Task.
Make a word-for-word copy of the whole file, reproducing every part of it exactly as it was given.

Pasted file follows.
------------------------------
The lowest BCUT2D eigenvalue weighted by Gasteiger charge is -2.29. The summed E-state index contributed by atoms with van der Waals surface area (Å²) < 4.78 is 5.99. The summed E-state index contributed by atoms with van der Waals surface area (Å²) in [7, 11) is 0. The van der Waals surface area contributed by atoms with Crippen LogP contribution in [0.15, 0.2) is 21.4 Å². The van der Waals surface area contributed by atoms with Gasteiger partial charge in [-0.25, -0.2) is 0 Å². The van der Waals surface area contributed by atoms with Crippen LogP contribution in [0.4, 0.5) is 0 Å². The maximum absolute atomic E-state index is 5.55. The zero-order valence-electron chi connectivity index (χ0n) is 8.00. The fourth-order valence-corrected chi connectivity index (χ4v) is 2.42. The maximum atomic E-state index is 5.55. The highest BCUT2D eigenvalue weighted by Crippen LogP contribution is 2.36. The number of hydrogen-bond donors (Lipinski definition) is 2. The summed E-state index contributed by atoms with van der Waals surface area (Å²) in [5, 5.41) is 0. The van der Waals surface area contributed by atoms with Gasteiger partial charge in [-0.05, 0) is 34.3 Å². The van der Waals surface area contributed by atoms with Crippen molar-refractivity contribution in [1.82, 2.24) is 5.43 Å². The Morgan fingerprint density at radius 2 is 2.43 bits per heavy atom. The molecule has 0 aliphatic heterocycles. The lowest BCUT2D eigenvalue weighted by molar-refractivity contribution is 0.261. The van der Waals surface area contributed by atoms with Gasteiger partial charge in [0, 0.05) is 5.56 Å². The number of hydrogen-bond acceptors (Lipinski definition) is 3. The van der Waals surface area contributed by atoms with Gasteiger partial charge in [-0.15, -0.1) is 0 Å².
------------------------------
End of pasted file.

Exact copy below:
The lowest BCUT2D eigenvalue weighted by Gasteiger charge is -2.29. The summed E-state index contributed by atoms with van der Waals surface area (Å²) < 4.78 is 5.99. The summed E-state index contributed by atoms with van der Waals surface area (Å²) in [7, 11) is 0. The van der Waals surface area contributed by atoms with Crippen LogP contribution in [0.15, 0.2) is 21.4 Å². The van der Waals surface area contributed by atoms with Gasteiger partial charge in [-0.25, -0.2) is 0 Å². The van der Waals surface area contributed by atoms with Crippen LogP contribution in [0.4, 0.5) is 0 Å². The maximum absolute atomic E-state index is 5.55. The zero-order valence-electron chi connectivity index (χ0n) is 8.00. The fourth-order valence-corrected chi connectivity index (χ4v) is 2.42. The maximum atomic E-state index is 5.55. The highest BCUT2D eigenvalue weighted by Crippen LogP contribution is 2.36. The number of hydrogen-bond donors (Lipinski definition) is 2. The summed E-state index contributed by atoms with van der Waals surface area (Å²) in [5, 5.41) is 0. The van der Waals surface area contributed by atoms with Gasteiger partial charge in [-0.05, 0) is 34.3 Å². The van der Waals surface area contributed by atoms with Crippen molar-refractivity contribution in [1.82, 2.24) is 5.43 Å². The Morgan fingerprint density at radius 2 is 2.43 bits per heavy atom. The molecule has 0 aliphatic heterocycles. The lowest BCUT2D eigenvalue weighted by molar-refractivity contribution is 0.261. The van der Waals surface area contributed by atoms with Gasteiger partial charge in [0, 0.05) is 5.56 Å². The number of hydrogen-bond acceptors (Lipinski definition) is 3. The van der Waals surface area contributed by atoms with Gasteiger partial charge in [-0.15, -0.1) is 0 Å².